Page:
Sonam Gupta is Partner at Bharucha and Partners. She is also an Advocate on Record, Supreme Court. Her practice areas include Laws of Crime, Governance, Ethics and Anti-Corruption, International and Domestic Arbitration, Real Estate and Commercial Litigation.

Q. When did you decide to focus your practice on white-collar crimes? What motivated this decision?


My first internship was in an office where the practice was mostly on the criminal side and more focused on the Supreme Court with some cases at the trial court. I got to work on SLPs arising out of criminal prosecutions under different statues like the Indian Penal Code, 1860, Prevention of Corruption Act, 1988, Narcotic Drugs and Psychotropic Substances Act, 1985, Arms Act, 1959 etc. The law of crimes was my introduction to legal practice and, as a law student setting foot in the industry, there was nothing more exciting to me than the criminal side of legal practice. My decision to practice criminal law was made then and there. So much so, that I even did small courses in forensic science, forensic medicine, ballistics, etc., just out of sheer excitement and curiosity to get deeper into the field of criminal law. I used to take leaves from college to attend court hearings of matters on which I had worked during my internship days. I even ended up doing most of my internships at the same office. 

I joined the Bar after a small stint of law clerkship at the Delhi High Court. My initial years of practice were divided between the Supreme Court and the trial court. While I was drafting SLPs and assisting in the hearings, my focus was on what went amiss at trials; and thus, in trials, I focused more on the procedural and evidentiary law, and its implementation in practice. 

The 2G scam trial (a white-collar prosecution based on documentary evidence, as against SLPs arising out of offences affecting the human body) was my first full-fledged trial assignment. 

Criminal trials are indeed fascinating, requiring a lot of hard work and round the clock dedication. At the appellate stages you have to work with the case record that is handed to you, but a trial is a clean slate – an opportunity to strategize from the very inception and knit together your case. 

While focusing my practice on criminal trials was a conscious decision, the choice of white-collar crimes was gradual and driven by increasing number of white-collar crime mandates coming my way. More than me, it was the clients who led me to the decision to focus my practice on white-collar crimes. There was lot on my plate, ranging from small trials to bigger ones.

Q. What are the major challenges that lawyers usually face in cases pertaining to white collar crime and commercial litigation in India?

Most legislations under which white-collar crimes are prosecuted in India are relatively new or have undergone significant amendments lately. There are still grey areas in the interpretation of provisions, both procedural and substantive. Recently, investigating agencies have started adopting a belligerent approach and in this zeal of the investigating agencies, these grey areas come to the fore and have been highlighted. A lot of these questions of interpretation remain pending before the High Courts and the Supreme Court. And while these questions remain pending, the investigating agencies operate unimpeded in a juridical void, with personal liberty and the rule of law continuing to take hits repeatedly.

White-collar crimes and commercial litigation are closely related when it comes to statutes, industry regulations, etc. Another challenge faced by lawyers dealing in these practice areas is the need to have an in-depth knowledge of the industry and sector to which the case pertains. For instance, the coal scam trial would require the lawyer to have an in-depth knowledge of the process of how coal sector functions, mining leases are granted, etc. Similarly, any commercial dispute with respect to coal mining would require the knowledge of the state specific mining leases, relevant laws, etc. While lawyers do take out the time to go into such depth, the judiciary, which is already over-burdened with cases, is unable to dedicate sufficient time to hear each case at length and spend considerable time to appreciate its nuances. Comprehending vast knowledge in limited time is a big challenge. In this context, I believe that setting up of special courts for the 2G scam and coal scam trials is a welcome step, and so is the increasing number of arbitrations in commercial disputes.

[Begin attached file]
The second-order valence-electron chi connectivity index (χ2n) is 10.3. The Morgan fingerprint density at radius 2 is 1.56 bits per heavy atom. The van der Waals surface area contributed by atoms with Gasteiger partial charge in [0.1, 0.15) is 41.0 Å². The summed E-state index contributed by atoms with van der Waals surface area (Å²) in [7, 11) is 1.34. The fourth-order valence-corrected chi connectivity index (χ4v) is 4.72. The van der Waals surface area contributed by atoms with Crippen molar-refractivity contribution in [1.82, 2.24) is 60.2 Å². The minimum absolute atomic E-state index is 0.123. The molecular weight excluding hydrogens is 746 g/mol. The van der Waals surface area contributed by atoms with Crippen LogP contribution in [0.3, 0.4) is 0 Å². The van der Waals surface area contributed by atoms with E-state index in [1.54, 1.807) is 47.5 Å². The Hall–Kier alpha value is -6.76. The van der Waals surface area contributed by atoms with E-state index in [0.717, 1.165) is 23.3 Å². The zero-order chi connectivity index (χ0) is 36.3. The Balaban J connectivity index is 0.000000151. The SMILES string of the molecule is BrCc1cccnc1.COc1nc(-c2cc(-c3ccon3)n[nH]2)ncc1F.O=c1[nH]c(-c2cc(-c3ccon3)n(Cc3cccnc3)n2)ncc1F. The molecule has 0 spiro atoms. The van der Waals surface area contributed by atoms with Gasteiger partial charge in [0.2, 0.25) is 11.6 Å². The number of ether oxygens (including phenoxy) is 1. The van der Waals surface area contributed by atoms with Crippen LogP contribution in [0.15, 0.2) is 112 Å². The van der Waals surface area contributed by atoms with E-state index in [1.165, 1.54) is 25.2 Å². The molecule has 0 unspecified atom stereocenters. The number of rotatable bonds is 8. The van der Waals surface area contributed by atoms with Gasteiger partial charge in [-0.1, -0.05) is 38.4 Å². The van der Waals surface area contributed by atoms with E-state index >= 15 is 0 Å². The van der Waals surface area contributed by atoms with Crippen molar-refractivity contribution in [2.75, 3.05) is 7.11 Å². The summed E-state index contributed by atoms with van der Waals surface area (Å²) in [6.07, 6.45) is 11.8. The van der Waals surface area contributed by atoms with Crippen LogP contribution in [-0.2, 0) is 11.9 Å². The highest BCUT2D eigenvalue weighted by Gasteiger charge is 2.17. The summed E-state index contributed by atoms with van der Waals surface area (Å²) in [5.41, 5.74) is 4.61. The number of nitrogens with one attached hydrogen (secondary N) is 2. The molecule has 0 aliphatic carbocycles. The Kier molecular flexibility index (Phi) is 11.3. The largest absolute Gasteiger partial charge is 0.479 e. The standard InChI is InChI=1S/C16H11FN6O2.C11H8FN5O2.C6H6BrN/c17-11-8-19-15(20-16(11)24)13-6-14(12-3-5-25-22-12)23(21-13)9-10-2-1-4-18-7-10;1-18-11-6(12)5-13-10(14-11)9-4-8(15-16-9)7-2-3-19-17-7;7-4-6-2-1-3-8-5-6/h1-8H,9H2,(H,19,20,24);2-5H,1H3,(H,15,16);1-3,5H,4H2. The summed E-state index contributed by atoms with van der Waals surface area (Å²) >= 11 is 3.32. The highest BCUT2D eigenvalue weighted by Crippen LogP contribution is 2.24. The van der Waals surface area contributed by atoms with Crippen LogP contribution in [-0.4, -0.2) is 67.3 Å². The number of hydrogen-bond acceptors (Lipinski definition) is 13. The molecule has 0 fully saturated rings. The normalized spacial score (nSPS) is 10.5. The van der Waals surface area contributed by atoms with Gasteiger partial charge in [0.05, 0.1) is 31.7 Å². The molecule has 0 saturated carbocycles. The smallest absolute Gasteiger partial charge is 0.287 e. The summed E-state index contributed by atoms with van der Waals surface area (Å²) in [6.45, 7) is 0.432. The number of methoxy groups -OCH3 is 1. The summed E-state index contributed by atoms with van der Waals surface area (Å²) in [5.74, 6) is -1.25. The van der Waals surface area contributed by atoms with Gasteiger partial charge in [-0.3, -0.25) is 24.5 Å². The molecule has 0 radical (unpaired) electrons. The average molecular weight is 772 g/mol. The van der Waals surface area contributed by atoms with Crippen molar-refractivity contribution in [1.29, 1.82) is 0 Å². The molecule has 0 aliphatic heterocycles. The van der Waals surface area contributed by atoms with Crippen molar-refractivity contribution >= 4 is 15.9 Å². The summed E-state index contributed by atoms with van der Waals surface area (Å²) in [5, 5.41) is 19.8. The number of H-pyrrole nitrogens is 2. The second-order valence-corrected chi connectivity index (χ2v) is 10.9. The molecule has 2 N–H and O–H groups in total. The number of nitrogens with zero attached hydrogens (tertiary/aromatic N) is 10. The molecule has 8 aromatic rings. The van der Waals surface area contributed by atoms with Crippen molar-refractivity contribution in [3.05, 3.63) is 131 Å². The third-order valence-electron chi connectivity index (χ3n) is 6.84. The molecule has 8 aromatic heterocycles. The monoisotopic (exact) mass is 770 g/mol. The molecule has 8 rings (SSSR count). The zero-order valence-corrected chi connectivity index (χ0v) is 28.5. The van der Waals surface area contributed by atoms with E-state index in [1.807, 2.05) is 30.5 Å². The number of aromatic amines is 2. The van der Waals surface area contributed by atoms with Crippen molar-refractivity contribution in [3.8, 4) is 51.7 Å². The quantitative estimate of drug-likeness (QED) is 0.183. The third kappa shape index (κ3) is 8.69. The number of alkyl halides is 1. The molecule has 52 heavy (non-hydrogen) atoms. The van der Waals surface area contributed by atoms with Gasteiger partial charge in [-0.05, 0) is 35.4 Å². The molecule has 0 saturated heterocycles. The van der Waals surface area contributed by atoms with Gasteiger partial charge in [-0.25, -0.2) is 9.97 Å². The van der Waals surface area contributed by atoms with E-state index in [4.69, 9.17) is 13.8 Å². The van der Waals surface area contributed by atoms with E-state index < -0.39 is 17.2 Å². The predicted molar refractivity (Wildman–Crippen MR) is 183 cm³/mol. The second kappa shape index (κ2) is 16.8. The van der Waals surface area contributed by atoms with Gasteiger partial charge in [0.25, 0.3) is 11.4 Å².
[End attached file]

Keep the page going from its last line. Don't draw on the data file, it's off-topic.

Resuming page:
Though there are principles in law that guide the exercise of judicial discretion, of late, we have seen a growing trend of unfettered exercise of discretion. The disregard of the guiding principles results in arbitrariness creeping into the system that prevents uniformity in application of law and in judicial decisions. Consequently, the position of law is such that there are strong precedents supporting contrary positions, while rendering the system in a state where one bench is preferred over another.

Lastly, one of the biggest challenges is the public perception of white-collar crimes. As white-collar crimes have lately become the center of public and political discourse, even mere allegation of the commission of such offences gets overenthusiastic coverage in the media and the accused end up facing media trials. This prejudices the populace, which inevitably includes even the legal fraternity. The principle of ‘bail, not jail’, is often seen to be turning on its head. Due to a lack of defined parameters for the grant of bail, judicial discretion carries immense weight, and the perception of the judge hearing the case has a heavier bearing on the outcome than the facts of that case. Not only do media trials affect all concerned in a case but also leave their impact on lawyers. We, as defense counsels often find ourselves facing moral dilemmas, while at other times our conscience, morality, and even patriotism (to say the least) are questioned by the society, including our own families, relatives, and friends from non-law backgrounds. Whenever anybody gets to know about our white-collar crimes practice, the first question, inevitably, is whether our practice focuses on the prosecution side or the defence. The expressions we often see in response to our answer are quite telling of the popular perception.

Q. What sets the white-collar practice at Bharucha & Partners apart from other law firms?